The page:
What about making my own 3D images, IN GIMP ?
err…. let me get back with you on that one….
Here’s a YouTube video tutorial for now – http://www.youtube.com/watch?v=4rN-i0NWoG8
Looking for some ColorCode 3D examples?
Click here if you just want to see some 3D Pictures Compatible w Super Bowl Glasses
Other ColorCode Info
The viewer’s ochre filter transmits red very well, but green is suppressed. It is claimed that printed ColorCode pictures are very close to true colours, even when seen without the goggles. In fact there is some fringing with yellow and blue ghosts and the image has a blue tinge. This is even more obvious when ColorCode software is not used and the author’s recommendation to enhance blue is followed.
Many amateurs use Photoshop. Anabuilder has a yellow/purple choice producing something near to ColorCode. (According to Etienne Monaret, this choice is changing to yellow/blue on future versions of Anabuilder.) The results should not be called “ColorCode,” which is a trademark, just as Coca Cola is not Pepsi Cola.
ColorCode Cardboard viewers are made by American Paper Optics and are only slightly more costly than red/cyan viewers. Few people have them, which makes ColorCode pointless for the Internet. If you are digital projecting to an audience and supply the goggles, then of course you can use any filter colours you like.
|Have the left and right images, properly aligned and transformed, as 2 separate images in Photoshop.|
Prepare the right image for Blue Colour:
Desaturate so that it is grey (but is still in RGB mode).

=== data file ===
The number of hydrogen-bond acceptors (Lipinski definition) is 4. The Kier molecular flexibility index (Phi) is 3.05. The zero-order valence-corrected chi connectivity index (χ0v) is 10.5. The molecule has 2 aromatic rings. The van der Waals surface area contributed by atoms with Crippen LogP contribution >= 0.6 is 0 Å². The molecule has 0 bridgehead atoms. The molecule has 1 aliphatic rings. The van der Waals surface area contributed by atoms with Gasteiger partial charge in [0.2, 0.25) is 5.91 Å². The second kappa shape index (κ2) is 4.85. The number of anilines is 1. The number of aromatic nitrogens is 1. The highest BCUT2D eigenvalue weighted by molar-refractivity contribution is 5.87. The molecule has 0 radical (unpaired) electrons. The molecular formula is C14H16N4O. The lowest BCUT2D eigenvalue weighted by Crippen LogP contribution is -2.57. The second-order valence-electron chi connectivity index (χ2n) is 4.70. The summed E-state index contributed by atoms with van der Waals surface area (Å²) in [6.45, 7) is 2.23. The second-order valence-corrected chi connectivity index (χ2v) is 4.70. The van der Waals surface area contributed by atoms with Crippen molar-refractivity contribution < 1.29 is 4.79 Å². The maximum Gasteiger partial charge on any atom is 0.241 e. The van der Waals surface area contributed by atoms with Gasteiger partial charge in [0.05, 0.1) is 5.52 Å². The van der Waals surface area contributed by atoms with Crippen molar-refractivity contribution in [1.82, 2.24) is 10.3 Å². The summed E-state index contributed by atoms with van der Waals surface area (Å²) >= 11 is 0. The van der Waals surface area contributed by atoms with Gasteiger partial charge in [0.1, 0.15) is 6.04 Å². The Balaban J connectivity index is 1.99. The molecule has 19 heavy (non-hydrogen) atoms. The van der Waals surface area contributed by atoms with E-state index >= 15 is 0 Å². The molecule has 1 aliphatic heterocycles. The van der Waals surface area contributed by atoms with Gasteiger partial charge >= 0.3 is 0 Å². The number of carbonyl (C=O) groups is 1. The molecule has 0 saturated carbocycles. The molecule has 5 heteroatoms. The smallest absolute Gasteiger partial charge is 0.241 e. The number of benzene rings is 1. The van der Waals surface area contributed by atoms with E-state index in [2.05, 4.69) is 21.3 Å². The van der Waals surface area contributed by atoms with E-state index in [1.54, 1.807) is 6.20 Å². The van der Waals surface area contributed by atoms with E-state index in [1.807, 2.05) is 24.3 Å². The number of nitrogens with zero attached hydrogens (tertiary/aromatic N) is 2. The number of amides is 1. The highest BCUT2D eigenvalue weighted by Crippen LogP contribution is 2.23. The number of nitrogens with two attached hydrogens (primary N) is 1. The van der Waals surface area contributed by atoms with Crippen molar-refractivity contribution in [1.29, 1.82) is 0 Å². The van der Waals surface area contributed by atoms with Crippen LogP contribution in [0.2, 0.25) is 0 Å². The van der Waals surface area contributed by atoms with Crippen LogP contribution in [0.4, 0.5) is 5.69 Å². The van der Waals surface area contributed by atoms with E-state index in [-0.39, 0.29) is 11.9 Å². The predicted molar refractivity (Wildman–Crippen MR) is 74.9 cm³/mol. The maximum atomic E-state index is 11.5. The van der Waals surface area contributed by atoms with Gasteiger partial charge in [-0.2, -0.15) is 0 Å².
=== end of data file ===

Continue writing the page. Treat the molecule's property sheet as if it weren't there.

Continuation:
|Shift Ctrl u|
Lighten the right image to overcome the very dark blue filter.
This step is open to debate. It reduces the dark eye effect when blue is lightened, but blue lightening reduces colour fidelity and intensity on the final anaglyph. You can lighten in curves or levels, but the author favours a high pass filter, which not only reduces contrast but also sharpens the image, making it a bit easier to see details through the dim blue filter. You may have to brighten the low contrast, high pass image in levels or curves.
OR you could use a custom filter, which sharpens vertical lines only, since stereo parallax depends on vertical details. For example, try these asymmetrical matrices ->The result may be too severe, but no problem, just use Edit / Fade to get just the effect you want.
|Filter / Other / High pass.
|Select the right image and copy it.||ctrl a ctrl c|
|Activate the left image||Click on the left image|
|Choose the Channels palette|
|Activate the blue channel||Click on Blue channel|
|Paste the desaturated right image you have copied onto the clip-board into the left blue channel||Ctrl v|
|Turn on the RGB visualisation eye, but keep only the blue channel active.|
|You now have an ochre/blue anaglyph|
Wearing the ColorCode goggles you can fine tune the stereo window by moving the blue channel, using horizontal arrow keys only. Adjust the blue channel brightness to optimum using curves (or levels). Too bright and the colours will shift to blue. Red becomes less saturated as blue becomes brighter. Adjust the red and green channels individually with curves (or levels) to: suit your eyes, optimise colour, optimise contrast (not too much) and reduce any ghosts. (Ochre/Blue anaglyphs can be almost ghost-free and very close to true colour). The CC filter has a low transmission for green and in forest scenes a bit of green boost seems to help, especially with a classic S shape curve on the green channel. Adjust the colour saturation, just as described above for red/cyan, to reduce ghosts and optimise colour.
A standard method to brighten dark anaglyphs using levels is given by Mathew Reeves:
Adjust the midpoint gamma of the overall image after rendering the anaglyph. In Photoshop, you can do this simply by using the Levels adjustment with the following settings:
|Save as a Photoshop file, to allow later corrections.||ctrl s|
|Crop the image as desired|
|Resize the image for your projector or monitor (E.g. 1024×768 pixels)|
|Save using low jpg compression (51 or better in Image Ready for the web or level 7 or better in Photoshop).|